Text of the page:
Everyone agrees that the Electronics Communications Privacy Act of 1986 needs to be updated, but law enforcement officials and the rest of us are pretty far apart regarding how that should happen. While many people want private communications to remain private, law enforcement agencies are petitioning Congress to require wireless providers including AT&T, Verizon and Sprint to record and store cell phone texts for up to two years, “just in case” they might be needed for investigations.
Caught in between – and ultimately responsible for deciding what becomes the law of the land – is Congress. The Major Cities Chiefs Police Association is claiming that law enforcement investigations will be hindered without access to text messages, which in the past have been introduced as evidence in armed robbery, cocaine distribution and wire fraud prosecutions. Privacy expert Hanni Fakhoury, on the other hand, says that data retention policies serve only one purpose: “to require companies to keep databases on their customers so law enforcement can fish for evidence.”
I found this Freedom Outpost article, Cops Want Congress to Store Your Text Messages, and I thought it was pretty interesting. Currently, the privacy bill awaiting a vote in early 2013 focuses on emails, but it’s likely that wording about cell phone texts will be added at some point.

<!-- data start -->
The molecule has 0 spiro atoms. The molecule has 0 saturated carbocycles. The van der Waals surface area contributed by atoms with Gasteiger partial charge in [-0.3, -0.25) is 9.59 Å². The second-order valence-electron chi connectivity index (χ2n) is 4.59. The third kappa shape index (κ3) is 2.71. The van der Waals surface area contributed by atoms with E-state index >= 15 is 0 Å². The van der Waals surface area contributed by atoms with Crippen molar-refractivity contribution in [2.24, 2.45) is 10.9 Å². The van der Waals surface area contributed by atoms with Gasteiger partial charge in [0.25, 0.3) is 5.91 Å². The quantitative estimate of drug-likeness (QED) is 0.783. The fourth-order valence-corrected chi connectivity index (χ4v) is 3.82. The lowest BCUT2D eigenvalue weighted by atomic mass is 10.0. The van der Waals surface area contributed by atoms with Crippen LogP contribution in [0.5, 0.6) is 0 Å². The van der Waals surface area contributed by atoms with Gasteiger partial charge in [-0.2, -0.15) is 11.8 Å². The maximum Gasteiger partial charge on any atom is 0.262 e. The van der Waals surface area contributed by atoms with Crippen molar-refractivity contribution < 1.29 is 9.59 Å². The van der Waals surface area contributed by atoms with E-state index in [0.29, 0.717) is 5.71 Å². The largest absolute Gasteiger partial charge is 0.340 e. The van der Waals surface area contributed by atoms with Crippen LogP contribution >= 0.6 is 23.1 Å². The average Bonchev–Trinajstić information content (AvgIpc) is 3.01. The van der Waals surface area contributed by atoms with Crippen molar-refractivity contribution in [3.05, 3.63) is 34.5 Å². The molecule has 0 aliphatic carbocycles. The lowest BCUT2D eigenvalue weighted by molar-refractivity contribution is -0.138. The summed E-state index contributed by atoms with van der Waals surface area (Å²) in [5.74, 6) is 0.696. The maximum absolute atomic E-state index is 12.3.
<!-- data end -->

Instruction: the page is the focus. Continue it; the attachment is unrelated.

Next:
At this point, an easy-to-obtain court order is all that’s needed to access private emails, but the new bill is expected to make things at least somewhat tougher for law enforcement. Will the same type of challenge exist when it comes to extracting text messages from individuals or phone companies? People who want easy access to private communications argue that the chances of thwarting a terrorist attack increase with this kind of surveillance. Privacy advocates counter that the right to pry will be abused and will wind up curtailing the freedoms of law-abiding citizens.
How do you feel about this subject? Is the benefit to public safety worth making it easy police, the FBI, CIA, etc., to obtain citizens’ emails and text messages? Frankly, I tend to feel that they should have to conclusively prove that the information they wish to obtain is crucial to their investigations. Please weigh in on this topic because I’d love to hear what you have to say about it.
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